Did you know that there are certain medical conditions that make you appear intoxicated or impaired? These conditions can include medical issues such as neurological injuries, diabetes and digestive disorders.
Unfortunately, it’s not always easy for a police officer to differentiate between a medical condition and a true DWI. Since DWIs don’t require you to have alcohol in your blood (they could also be from drugs), you could end up facing an arrest when you really need to be seen by a medical professional for help managing your condition.
How can you help prevent a DWI from your medical condition?
With any medical concern that could lead to impaired driving, you need to take steps to keep the symptoms under control. For example, if you have auto-brewery syndrome, you need to avoid a carbohydrate-rich diet and should take medications, like anti-fungal drugs, on time.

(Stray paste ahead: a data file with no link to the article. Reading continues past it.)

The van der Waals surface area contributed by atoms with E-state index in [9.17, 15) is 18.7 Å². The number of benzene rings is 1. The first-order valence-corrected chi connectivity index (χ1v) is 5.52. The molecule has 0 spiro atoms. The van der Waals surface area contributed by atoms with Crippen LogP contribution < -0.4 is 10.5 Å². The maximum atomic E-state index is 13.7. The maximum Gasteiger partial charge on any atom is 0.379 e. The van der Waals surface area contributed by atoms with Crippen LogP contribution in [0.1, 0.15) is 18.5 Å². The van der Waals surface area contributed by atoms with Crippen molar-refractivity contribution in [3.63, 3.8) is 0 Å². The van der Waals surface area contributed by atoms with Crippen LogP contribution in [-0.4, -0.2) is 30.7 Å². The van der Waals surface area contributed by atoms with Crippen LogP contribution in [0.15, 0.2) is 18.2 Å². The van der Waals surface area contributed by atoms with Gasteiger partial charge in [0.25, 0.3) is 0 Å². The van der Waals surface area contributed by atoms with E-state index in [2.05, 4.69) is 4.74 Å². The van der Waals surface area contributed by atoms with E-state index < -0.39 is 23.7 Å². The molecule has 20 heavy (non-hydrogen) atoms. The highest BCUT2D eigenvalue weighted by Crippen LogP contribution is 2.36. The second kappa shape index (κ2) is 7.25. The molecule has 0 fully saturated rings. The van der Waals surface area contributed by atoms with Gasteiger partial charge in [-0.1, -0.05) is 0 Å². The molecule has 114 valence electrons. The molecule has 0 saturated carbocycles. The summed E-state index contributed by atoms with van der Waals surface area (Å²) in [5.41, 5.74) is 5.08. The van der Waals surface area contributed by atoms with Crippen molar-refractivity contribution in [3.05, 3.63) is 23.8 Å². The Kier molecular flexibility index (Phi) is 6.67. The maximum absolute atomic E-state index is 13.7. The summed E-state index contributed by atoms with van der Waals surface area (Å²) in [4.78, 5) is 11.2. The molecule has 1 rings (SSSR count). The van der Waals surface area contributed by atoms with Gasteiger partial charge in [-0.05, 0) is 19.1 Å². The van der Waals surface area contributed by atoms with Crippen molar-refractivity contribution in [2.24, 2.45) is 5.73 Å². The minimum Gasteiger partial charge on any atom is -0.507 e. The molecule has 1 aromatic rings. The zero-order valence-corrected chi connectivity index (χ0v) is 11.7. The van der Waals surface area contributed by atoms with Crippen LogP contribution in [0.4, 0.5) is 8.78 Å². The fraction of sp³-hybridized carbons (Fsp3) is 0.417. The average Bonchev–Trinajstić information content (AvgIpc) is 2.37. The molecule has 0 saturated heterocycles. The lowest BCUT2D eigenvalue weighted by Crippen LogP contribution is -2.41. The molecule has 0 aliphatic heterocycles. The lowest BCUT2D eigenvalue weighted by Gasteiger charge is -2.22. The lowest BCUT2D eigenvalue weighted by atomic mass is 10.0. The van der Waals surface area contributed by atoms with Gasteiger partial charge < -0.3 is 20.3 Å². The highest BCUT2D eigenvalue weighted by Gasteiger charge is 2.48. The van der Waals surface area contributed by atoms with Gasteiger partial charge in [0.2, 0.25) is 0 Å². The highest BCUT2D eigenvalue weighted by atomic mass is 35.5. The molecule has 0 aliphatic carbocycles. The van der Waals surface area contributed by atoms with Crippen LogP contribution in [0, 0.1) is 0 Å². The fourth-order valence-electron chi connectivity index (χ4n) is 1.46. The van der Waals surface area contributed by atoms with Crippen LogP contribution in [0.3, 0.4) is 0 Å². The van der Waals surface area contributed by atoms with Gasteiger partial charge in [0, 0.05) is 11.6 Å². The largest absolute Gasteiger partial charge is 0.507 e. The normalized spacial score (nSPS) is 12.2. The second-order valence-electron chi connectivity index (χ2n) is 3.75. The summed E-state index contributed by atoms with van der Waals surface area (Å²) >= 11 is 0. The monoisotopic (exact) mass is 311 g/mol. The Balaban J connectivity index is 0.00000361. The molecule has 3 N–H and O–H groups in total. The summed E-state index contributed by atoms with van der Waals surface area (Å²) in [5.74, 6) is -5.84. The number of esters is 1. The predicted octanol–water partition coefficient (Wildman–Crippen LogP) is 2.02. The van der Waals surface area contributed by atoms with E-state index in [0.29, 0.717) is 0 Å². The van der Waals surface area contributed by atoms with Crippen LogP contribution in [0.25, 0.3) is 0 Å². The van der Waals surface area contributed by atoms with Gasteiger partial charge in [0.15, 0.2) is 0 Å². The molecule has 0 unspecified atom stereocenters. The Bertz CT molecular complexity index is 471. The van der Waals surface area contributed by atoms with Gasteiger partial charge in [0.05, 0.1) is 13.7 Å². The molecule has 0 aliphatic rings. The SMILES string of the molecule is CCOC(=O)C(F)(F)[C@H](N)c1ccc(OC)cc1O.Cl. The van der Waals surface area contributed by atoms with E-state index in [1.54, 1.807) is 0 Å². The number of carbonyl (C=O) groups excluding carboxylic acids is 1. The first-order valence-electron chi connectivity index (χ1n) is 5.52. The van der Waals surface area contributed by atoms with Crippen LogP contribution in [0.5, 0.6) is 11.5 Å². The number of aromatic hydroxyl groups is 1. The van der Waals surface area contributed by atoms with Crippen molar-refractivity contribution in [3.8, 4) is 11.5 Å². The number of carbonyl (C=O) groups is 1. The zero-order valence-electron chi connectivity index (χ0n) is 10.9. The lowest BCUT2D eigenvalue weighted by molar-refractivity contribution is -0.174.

If you have diabetes, you should closely monitor your blood sugars and be certain that you don’t let them get too high or low. Before you get into your vehicle to drive, you should know what your sugar levels are and be prepared to eat a snack or take insulin to balance it when necessary.
If your condition does cause impairment and you’re stopped, it’s a good idea to wear a medical alert bracelet or to carry medical information or alerts with you in another way. For example, you may have a medical alert card in your wallet or handbag. You might wear a medical alert bracelet or keep your medical devices nearby, so the officer can see them if there is an issue.
If you’re able to say so, you can also tell an officer who has stopped you that you’re having a medical emergency. They may call an ambulance to the scene, and then you’ll be able to receive medical care before going on to deal with the traffic stop and any citations or charges that may come from it.
DWI stops aren’t always straightforward
Officers should be aware that not all people who appear impaired are impaired by drugs or alcohol. With the right preparation on your side, you can help them see when you need medical assistance rather than to be arrested.